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2 Ways to Be More Empathetic | by Stefano Lia | May, 2024

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A few days ago, I listened to a lecture by Professor Alessandro Barbero, an Italian historian and writer, on the difference between Memory and History, which are often confused but different.

Take the day of April 25, 1945, known in Italy as Liberation Day from Fascism: every year we remember this event by celebrating the democratic society where we live. However, this is a partisan holiday. And it looks at the past from a partisan point of view.

If we looked at it from a fascist point of view, April 25th would not be a celebration day, but rather a sad day when the dream of the fascist Italy ended, defeated by the resistance.

Memories, or Memorial Days in general, take up only a nuance of the past by looking at it from only one point of view; whereas History describes a historical event from all points of view: from who won to who lost, what the people involved and even those not involved thought. In short, History is an immersion in the past.

Unfortunately, people confuse History and Memory more commonly than we think.

In Italy (but not only) Politicians use Memorial Days to drive people’s thoughts.

The (semi-fascist) government currently in Italy would not want to celebrate April 25 because it makes fascists look as the bad ones and partisans as the good ones. Memorial days create ideas in people about who is good or bad.

We can see this manipulation also in movies: in American movies it’s common to see Russians as the “enemy to defeat”; while Americans are the good guys who defend democracy and freedom.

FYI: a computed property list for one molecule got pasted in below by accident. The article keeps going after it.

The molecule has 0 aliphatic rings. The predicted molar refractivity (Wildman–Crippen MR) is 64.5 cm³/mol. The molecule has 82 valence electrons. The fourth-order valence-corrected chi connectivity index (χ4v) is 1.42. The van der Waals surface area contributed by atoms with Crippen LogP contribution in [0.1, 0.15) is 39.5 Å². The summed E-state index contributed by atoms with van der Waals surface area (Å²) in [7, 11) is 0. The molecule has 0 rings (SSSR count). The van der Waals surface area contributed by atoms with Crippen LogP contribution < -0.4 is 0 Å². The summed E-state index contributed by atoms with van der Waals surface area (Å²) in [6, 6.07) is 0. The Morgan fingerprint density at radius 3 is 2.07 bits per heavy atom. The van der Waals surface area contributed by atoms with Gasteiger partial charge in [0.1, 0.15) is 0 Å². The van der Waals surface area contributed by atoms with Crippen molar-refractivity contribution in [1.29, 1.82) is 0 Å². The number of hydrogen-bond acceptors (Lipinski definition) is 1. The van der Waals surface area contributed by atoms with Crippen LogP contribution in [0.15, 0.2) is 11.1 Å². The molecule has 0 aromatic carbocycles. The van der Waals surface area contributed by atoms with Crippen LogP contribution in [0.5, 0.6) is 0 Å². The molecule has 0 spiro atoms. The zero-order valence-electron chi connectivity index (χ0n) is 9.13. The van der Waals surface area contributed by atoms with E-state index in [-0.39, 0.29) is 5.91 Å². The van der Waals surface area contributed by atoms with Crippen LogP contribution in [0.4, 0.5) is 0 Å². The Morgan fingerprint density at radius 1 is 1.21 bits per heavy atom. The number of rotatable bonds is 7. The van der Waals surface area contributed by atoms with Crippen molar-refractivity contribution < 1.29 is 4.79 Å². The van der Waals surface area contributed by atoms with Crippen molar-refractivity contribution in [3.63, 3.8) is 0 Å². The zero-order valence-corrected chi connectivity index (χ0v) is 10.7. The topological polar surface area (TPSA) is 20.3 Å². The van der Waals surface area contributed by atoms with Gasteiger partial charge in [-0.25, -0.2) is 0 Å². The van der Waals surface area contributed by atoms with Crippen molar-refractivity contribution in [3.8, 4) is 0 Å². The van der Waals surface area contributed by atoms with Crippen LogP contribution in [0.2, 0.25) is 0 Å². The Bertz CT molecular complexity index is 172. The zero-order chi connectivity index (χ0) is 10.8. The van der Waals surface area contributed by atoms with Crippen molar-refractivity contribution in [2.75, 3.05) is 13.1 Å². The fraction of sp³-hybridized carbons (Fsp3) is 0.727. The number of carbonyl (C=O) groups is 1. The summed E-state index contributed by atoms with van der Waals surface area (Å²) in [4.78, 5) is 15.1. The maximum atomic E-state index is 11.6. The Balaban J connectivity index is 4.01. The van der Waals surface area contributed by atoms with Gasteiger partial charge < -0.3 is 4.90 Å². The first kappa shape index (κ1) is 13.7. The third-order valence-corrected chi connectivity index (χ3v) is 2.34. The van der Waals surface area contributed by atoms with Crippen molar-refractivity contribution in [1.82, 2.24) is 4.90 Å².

This is the case also for an Italian famous movie: “La Vita è Bella” by Roberto Benigni. The film is about a Jewish family that is deported to a concentration camp that seems to be Auschwitz. However, at the end of the movie, the Americans free the prisoners, and not the Russians as History indicates. Why? Because American are the good ones.

Movies, Memorial Days, and Politics create ideas about who the good people are and who are not. However, in reality, human nature is very different. Doing so, Society disconnects us from who we are by creating this unrealistic division which simplifies something that is complicated.

We are nothing: we are neither good nor bad. We simply behave in a certain way. Sometimes we behave well, and sometimes we behave badly. We just need to define what is good and bad to judge our behavior, but how we behave doesn’t define us.

Being means that we are something that can’t be changed; Behaviour is a more fluid concept. We can always change our behavior, but we can’t change what we are.

The same superficiality we use to confuse Memory with History as we use it to confuse Being with Behavior.

How to fight this superficiality that is part of our nature? In my opinion, the most effective antidote is to become more empathetic. The more empathetic we are the more we can immerse ourselves in human nature.

In my experience, the 2 most effective methods to become more empathetic are:

  1. Read Novels
  2. Study History

About the first point, it is quite intuitive: identifying ourselves with the characters is an effective method to understand human nature: the characters’ doubs, their life, and their experiences.

History makes us identify with the past. History is not just remembering a long series of dates and events. History is understanding what people thought at a certain time and using their knowledge to improve our society.

Today, History is often aggregated with other subjects, such as Geography and Literature. And these hours are also decreasing in number when instead we would need them more than ever.



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